The Distance to Pluto


This 1270th Buffalo Sunday News column was first published on July 26, 2015.


Recently the media has had much to say about the New Horizons spacecraft passing the dwarf planet Pluto on July 14. In this column I suggest some ways that we can make some mathematics and physics related to this adventure more meaningful.


Not me, I can hear you say, math turns me off. And, my wife tells me, physics are what she takes when she has digestive problems. Well, at least read on. I will try to make the case that most of the math I will discuss is easily accessed and relates to very simple ideas. The only difference is that the numbers are big and that suggests the use of a calculator. (Anyway, approximations are all we need.)


What led me to write this column was the statement on a recent news program that it took computer messages over four hours to reach Earth from New Horizons. Shortly after I heard that, on July 4, all communications from the spacecraft suddenly stopped requiring "immediate" action by the mission team. Wow! Given that time delay, they already knew that the spacecraft computer went down over four hours earlier. Then corrective signals wouldn't reach the spacecraft for another four hours and they wouldn't know if they worked for still another four.


Now back up a bit to see where that four plus hour delay came from? As a starter, consider the following inquiry: When lightning strikes, which reaches you first, the sight of the event or the sound?


Of course, the answer from our experience is that the sight appears first. This is so because sound travels only about 1/5 mile per second while light (what you see) travels a bit faster: in fact about 186,000 miles per second.  As far as we are concerned, we see the event instantaneously.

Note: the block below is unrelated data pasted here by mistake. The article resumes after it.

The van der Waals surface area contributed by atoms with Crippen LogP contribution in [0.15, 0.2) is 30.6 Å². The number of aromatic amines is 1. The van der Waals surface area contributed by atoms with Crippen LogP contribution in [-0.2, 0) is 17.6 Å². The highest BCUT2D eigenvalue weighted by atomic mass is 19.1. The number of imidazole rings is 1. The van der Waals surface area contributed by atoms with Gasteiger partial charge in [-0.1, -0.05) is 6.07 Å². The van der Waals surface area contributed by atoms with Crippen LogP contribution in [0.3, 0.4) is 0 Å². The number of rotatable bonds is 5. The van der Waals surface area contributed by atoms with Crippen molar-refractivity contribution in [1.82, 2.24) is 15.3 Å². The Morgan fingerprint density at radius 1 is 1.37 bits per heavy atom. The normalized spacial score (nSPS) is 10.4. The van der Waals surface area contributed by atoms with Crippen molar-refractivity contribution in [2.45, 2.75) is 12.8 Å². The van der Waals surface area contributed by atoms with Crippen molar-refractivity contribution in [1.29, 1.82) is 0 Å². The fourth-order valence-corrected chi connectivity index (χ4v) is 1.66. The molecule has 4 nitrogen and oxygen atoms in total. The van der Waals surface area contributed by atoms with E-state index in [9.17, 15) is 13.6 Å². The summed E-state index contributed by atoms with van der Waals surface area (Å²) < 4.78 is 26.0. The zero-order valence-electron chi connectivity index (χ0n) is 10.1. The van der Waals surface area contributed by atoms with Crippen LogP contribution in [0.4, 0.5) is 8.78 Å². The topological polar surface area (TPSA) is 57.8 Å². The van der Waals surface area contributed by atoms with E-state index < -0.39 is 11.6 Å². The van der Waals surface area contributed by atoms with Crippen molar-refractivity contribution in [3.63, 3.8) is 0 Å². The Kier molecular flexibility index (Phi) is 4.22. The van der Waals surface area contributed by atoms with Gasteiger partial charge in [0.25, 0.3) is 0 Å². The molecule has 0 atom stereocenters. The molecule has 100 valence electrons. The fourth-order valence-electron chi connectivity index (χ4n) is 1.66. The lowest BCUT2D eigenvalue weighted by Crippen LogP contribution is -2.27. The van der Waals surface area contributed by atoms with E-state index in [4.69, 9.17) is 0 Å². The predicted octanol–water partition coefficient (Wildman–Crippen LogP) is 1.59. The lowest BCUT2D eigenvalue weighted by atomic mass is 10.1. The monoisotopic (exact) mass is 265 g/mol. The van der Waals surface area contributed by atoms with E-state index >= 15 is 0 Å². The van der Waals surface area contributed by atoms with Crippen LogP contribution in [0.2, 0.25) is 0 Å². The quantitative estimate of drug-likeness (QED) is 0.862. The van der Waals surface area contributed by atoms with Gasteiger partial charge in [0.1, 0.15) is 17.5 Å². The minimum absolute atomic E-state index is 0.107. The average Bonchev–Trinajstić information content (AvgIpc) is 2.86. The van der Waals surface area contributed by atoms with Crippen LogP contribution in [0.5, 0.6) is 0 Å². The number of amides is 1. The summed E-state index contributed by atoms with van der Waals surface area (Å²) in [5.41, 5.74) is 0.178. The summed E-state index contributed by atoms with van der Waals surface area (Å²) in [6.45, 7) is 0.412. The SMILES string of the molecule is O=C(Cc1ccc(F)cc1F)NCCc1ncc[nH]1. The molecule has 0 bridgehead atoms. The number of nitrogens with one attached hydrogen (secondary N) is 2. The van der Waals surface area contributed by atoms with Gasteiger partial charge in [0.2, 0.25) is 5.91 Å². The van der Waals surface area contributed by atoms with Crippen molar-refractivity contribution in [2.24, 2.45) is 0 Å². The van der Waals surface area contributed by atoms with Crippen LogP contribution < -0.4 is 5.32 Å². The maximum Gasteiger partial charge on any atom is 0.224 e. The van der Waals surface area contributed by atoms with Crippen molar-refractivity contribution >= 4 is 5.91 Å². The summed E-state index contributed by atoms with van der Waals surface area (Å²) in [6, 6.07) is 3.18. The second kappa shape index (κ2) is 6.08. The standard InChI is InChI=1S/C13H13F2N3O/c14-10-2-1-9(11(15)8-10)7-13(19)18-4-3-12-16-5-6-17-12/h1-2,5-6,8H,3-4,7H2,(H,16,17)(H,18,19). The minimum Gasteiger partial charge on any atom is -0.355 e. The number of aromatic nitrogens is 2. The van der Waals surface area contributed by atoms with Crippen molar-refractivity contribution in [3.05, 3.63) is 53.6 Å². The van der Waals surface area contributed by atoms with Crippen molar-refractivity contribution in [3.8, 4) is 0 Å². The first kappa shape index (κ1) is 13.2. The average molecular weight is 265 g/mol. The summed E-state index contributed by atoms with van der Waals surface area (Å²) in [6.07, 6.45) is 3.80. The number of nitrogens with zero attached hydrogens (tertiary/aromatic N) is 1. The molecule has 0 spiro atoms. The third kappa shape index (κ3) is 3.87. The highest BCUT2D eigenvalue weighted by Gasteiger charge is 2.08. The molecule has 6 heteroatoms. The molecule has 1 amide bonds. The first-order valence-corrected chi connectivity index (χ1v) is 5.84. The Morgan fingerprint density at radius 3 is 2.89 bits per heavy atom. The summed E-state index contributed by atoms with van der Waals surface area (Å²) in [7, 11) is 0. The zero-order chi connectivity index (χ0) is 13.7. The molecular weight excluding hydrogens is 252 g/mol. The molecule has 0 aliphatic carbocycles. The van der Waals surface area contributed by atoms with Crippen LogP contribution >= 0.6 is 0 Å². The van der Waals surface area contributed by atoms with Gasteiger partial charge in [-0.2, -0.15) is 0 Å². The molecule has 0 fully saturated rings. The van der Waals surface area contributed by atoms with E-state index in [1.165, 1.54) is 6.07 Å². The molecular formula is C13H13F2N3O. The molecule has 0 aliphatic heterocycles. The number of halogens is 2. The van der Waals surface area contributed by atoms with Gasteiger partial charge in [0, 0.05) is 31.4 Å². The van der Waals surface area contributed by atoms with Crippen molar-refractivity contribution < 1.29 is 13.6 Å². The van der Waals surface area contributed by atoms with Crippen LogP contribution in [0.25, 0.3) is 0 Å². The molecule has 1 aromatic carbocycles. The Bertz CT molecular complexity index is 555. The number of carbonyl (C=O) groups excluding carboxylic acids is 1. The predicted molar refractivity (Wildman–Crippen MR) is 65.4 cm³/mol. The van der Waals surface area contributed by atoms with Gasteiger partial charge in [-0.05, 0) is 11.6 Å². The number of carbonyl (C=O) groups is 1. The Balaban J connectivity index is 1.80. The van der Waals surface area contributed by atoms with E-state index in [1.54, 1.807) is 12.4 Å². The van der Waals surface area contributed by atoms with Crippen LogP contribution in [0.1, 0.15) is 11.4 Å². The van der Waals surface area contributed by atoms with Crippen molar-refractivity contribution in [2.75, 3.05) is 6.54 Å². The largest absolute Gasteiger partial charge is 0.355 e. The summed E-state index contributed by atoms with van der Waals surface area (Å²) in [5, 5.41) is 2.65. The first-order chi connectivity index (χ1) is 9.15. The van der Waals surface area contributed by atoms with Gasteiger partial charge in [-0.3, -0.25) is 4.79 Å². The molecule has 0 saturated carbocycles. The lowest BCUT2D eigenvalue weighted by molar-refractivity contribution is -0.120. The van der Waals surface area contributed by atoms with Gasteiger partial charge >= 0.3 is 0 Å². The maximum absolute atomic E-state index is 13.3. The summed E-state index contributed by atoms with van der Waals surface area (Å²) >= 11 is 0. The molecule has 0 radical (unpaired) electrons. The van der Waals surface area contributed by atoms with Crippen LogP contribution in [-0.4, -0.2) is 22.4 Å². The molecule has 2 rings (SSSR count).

But that speed is not really instantaneous, it is just very fast. One way to think of it is to compare it with the circumference of the earth, which is about 24,000 miles. Light would race around the earth (if it could bend) 186000/24000 = 7 3/4 times in one second.


That is indeed very fast, but it becomes far from instantaneous as is shown by how long light takes to travel from the sun to us on Earth. That distance, called by astronomers the astronomical unit (AU), is about 92 million miles. Another simple calculator division: 92,000,000/186,000 = 495, so it takes about 495 seconds for the sun's light to reach us. Divide by 60, the number of seconds in a minute and that tells further that it is about 8 1/4 minutes. Suddenly what appears to be instantaneous turns out to take a significant amount of time. What we see when we look at the sun is the way it appeared more than eight minutes ago.


Now what about Pluto? Here we can use that AU to tell us. It is every bit as useful as a unit as feet and miles are; it is simply larger. Instead of saying that Pluto is about three billion miles from Earth today, NASA astronomers tell us that it is about 32 AUs from Earth.


That means that light (and computer signals that go just as fast) will take 32 times as long as does light from the sun: 32 times 8 1/4 = 265 minutes. That is 4 hours and 25 minutes.


Pluto is still in our solar system. Think about how far it is to the nearest star. The nearest star, Proxima Centauri, is 271,000 AUs from Earth. You can check my math: it leads to about 4 1/4 years for light to reach us from that nearest star.


Notice how the number of AUs is getting large. Astronomers use still another unit, the light year. As the name indicates, it represents the length of time it takes light to travel in one year. Proxima Centauri is then about 4 1/4 light years from Earth.


Briefly, how big is Pluto? Not very, it's smaller than our moon. Its radius is 700 miles; our Earth radius is 8000 miles. Without doing the math, I'll tell you that what you see in each of those wonderful hemispheric photographs is less than the area of the United States.


Pluto really is a dwarf planet.-- Gerry Rising